I have been making these five self-care practices into more of a regular, daily practice as I see the benefits they have on my energy and creativity. While I can’t say I came up all of these myself (no, I didn’t invent meditation!), I’m sharing them because I hope you’ll consider trying them to boost your creative output and improve your life. I’m also sharing them as a way to hold myself accountable: I’m publicly committing to maintaining these habits—they’re that good!
1. No Negative Self Talk
Did your parents have high expectations of you? Are you a people pleaser? Are you judgmental of others, even silently?
If you answered yes to any of the above questions, I am certain that you have a voice in your mind that harshly criticizes you. This voice is often the voice of critical parents or authority figures. Sometimes the voice is our own creation.
No matter how the voice began, its effects can be damaging to your life and disastrous to your creativity.
Train yourself to pick up on the voice of that negative inner critic. When you hear it saying something awful like, “I can’t believe you said that! That person must think you’re a horrible” STOP and gently take the microphone from the critic, and hand it over to your inner loving parent and cheerleader.
Oh yes—take that mic as your own best cheerleader and loving parent. Reframe the negative messages as realistic, positive messages. Think about what you’d say to your best friend, child, or young relative if they blurted out what the inner critic had said.
There are scientific reasons to avoid negative self-talk: psychologists have proven that we all have a confirmation bias.
This means that we subconsciously look for (and find) proof for our preconceived beliefs. So if you tell yourself that you aren’t a talented artist and you’re terrible at growing your audience and connecting with buyers, you will find evidence that confirms that belief. If you are actively fighting these negative messages (c’mon, inner cheerleader!), you will actively dispute these beliefs and find opportunities.
Be sure to download the list of positive affirmations at the end of this post—these are great examples of positive self-talk!
I’ve found that my life changes in powerful ways when I take inventory of all the ways I’ve been blessed. I know yours can, too. I hope you’ll try this. A few weeks ago, I allowed myself to feel deep gratitude to my group of collectors, and then I sent them a newsletter including a message of thanks from a collector, along with a photo of a framed painting he bought. I wrote, “I’m so grateful. Thank you guys!”
Coming at life from a place of gratitude completely shifts everything. Try it!
3. Morning Mindshift
If you're like me, when you wake up in the morning, is your mind flooded with your list of “to do’s. You can have some plans to take care of yourself but ONLY when you reach the end of your to-do list—only to find that there is never time for it!
It’s time for a morning mindshift.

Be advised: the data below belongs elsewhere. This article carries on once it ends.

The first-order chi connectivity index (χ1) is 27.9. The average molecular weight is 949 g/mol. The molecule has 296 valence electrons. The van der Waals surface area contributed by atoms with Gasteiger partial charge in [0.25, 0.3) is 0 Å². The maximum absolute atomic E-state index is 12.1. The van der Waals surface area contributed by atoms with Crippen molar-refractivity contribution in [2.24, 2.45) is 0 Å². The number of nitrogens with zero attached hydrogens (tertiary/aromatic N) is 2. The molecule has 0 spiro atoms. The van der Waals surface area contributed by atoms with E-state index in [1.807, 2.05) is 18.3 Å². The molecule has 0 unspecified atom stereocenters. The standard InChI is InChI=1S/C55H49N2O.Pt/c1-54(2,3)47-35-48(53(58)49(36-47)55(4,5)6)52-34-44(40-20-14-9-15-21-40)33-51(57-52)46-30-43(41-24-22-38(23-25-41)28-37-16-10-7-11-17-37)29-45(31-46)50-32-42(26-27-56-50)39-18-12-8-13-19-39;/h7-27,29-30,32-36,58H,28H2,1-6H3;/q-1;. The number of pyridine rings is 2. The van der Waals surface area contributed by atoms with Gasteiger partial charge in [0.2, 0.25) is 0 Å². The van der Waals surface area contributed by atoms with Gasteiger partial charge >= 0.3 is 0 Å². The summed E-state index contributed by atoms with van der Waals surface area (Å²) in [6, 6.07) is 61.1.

I don’t know what your morning entails. You may rise before dawn with kids to care for or roll out of bed mid-morning after a late shift. What I do know is this:
Your day is about more than your obligations, and your worth is about more than the tasks you accomplish.
In the training below, I talk about a subtle difference I made each morning to help me ease into work more gently. It really helps!
Do you meditate? It’s been scientifically proven that meditation increases the amount of grey matter in the brain. There are so many benefits to meditation, so I have been very interested in becoming a regular meditator. When I was in Europe in December, I had a real breakthrough—I was able to see my thoughts float by like clouds, without judging them, and the feeling was amazing. I’m hooked!
5. Nighttime Ritual
What are your last thoughts of the day? Are they about what didn’t get done? About what needs to be done tomorrow? About the calamities that might happen in the future?
I am no stranger to bedtime anxiety. Becoming more mindful helped me become aware of what was leading to this state. Finally I grabbed a pad of paper one night and did a brain dump: I wrote down all of the things that were swirling in my mind, from the trivial to the heavy-duty. It really helped!
Since then, I have kept that pad next to the bed and continued this practice. It’s the most effective and healthy sleep aid I’ve ever found! The pad is also helpful for those amazing ideas I get in the middle of the night—in the morning, some of them seem hilarious or bizarre, but others are truly gems and I’m glad I captured them!
Optimum self-care is critical for optimum creative output. You can only neglect yourself for so long before there’s a breakdown. I hope you found some ideas here that you’ll implement into your routines and benefit from. Please share your own self-care practices in the comments!
Don’t forget to download my free positive affirmations and if you'd like more support around self-care, watch my free training!